On The Subject Of Record Sales

record store

Taylor Swift’s “Red” sold 1.2 million copies in the first week in 2012. Eminem’s “The Eminem Show” sold 1.3 back in 2002 while Britney Spears’ “Oops…I Did It Again” sold a whopping 1.3 million copies back in 2000.

These are very impressive numbers. It also means that every one of these albums I’ve mentioned has gone platinum by virtue of having sold a million or more.

So does this mean that in one week 1.2 million people bought Taylor Swift’s album last year? Or that 1.3 million people bought Eminem’s album or Britney Spears’ album?

No. It doesn’t mean that at all. Stay with me here and I’ll explain.

What this means that every store in the nation that sells records, be they the mom & pop’s or the independents or the chain stores collectively bought that many units of that artists’ album to sell in their stores.

Before any of you cry “foul” I’ll take the time to point out that this is the way it’s always been with how the record companies do business and they make no distinction between a store or a fan buying thousands of records or one record.

Nor should they. A sale is a sale.

In some circles the practice is derided as “Hollywood accounting” and isn’t an accurate reflection on how well an artists’ album is really selling with the fans. I personally don’t have a problem with it as I agree, in principle, that it doesn’t make much difference where the money from the sale is coming from.

A sale’s a sale.

So how about iTunes?

Well, that’s a more honest approach and an accurate picture. The record company turns over one master to iTunes for licensing and the numbers that come back on it reflect the true number of sales by the number of downloads on that album, which is why Jay-Z’s “Magna Carta Holy Grail” went platinum almost immediately (I cite this as an example as I’m currently listening to it – and it’s great!).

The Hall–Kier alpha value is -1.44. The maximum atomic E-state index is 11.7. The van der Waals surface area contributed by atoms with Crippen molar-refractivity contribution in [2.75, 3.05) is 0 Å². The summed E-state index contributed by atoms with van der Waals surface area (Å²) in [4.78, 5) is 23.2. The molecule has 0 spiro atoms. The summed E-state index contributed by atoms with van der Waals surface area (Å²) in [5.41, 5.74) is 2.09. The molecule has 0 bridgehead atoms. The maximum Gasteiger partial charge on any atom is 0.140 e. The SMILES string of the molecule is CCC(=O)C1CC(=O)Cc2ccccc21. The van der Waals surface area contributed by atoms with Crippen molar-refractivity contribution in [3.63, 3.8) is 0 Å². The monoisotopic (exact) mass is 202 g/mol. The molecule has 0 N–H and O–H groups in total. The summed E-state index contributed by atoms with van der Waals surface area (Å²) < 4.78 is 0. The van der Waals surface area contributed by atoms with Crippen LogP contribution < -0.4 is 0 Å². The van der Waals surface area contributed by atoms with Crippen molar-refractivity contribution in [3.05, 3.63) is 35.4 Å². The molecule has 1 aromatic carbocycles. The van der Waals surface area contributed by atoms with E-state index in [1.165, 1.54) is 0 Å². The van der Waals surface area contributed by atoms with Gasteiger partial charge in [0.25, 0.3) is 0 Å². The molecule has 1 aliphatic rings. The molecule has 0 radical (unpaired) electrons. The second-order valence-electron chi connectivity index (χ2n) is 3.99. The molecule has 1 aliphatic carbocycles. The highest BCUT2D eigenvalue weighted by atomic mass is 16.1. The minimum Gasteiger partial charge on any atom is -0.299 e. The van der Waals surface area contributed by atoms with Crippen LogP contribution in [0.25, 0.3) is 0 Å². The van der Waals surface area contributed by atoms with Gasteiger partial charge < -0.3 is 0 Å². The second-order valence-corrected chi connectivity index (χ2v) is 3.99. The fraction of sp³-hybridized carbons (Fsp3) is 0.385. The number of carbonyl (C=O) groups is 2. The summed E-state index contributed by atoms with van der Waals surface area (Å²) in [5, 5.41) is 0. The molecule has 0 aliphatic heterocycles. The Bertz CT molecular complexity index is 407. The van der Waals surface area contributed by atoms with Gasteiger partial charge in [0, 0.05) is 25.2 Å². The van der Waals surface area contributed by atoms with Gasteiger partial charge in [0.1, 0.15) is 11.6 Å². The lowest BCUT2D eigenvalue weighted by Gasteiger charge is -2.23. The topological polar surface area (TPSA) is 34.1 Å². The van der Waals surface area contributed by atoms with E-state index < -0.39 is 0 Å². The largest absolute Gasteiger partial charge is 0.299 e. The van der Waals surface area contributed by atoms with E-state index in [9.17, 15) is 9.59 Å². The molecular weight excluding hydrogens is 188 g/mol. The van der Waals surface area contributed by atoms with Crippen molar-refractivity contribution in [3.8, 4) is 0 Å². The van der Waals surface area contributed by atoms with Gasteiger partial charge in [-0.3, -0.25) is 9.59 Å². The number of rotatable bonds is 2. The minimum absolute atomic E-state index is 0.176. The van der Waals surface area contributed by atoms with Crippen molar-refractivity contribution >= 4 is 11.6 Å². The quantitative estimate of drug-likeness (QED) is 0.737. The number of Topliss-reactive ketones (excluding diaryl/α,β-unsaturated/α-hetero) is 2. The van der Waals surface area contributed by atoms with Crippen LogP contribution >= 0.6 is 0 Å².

The only problem I have with this is that the record companies still treat digital downloads as if they were physical sales and therefore pay less royalties than licensing where only one master is turned over for unlimited sales.

Sister Sledge, a group whose hey-day was prior to the conception of iTunes, is currently battling Warner Music over what is the most contentious issue in the music industry.

Songwriters, as Sister Sledge’s argument goes,  typically make much less money when an album is “sold” than they do when their music is “licensed” (the rationale derives from the costs that used to be associated with the physical production of records). But record labels have taken the position that music sold via such digital stores as iTunes should be counted as “sales” rather than licenses.

The difference in revenue is like night and day and Sister Sledge has brought an all-out, no-holds barred class action lawsuit against Warner. They also allege Warner has improperly kept revenue from “reserves,” which is money withheld to offset losses related to unsold records.

Before iTunes, any records that didn’t sell in the stores were bought back from the record company they came from. This money is offset from what the artist gets paid in the event records aren’t sold.

As Sister Sledge points out: there’s no such thing as unsold inventory in a digital universe.

As for Taylor Swift’s album “Red”, she sold 566,000 copies on iTunes worldwide. That’s impressive but it’s not anywhere near 1.2 million – and closer to the truth.

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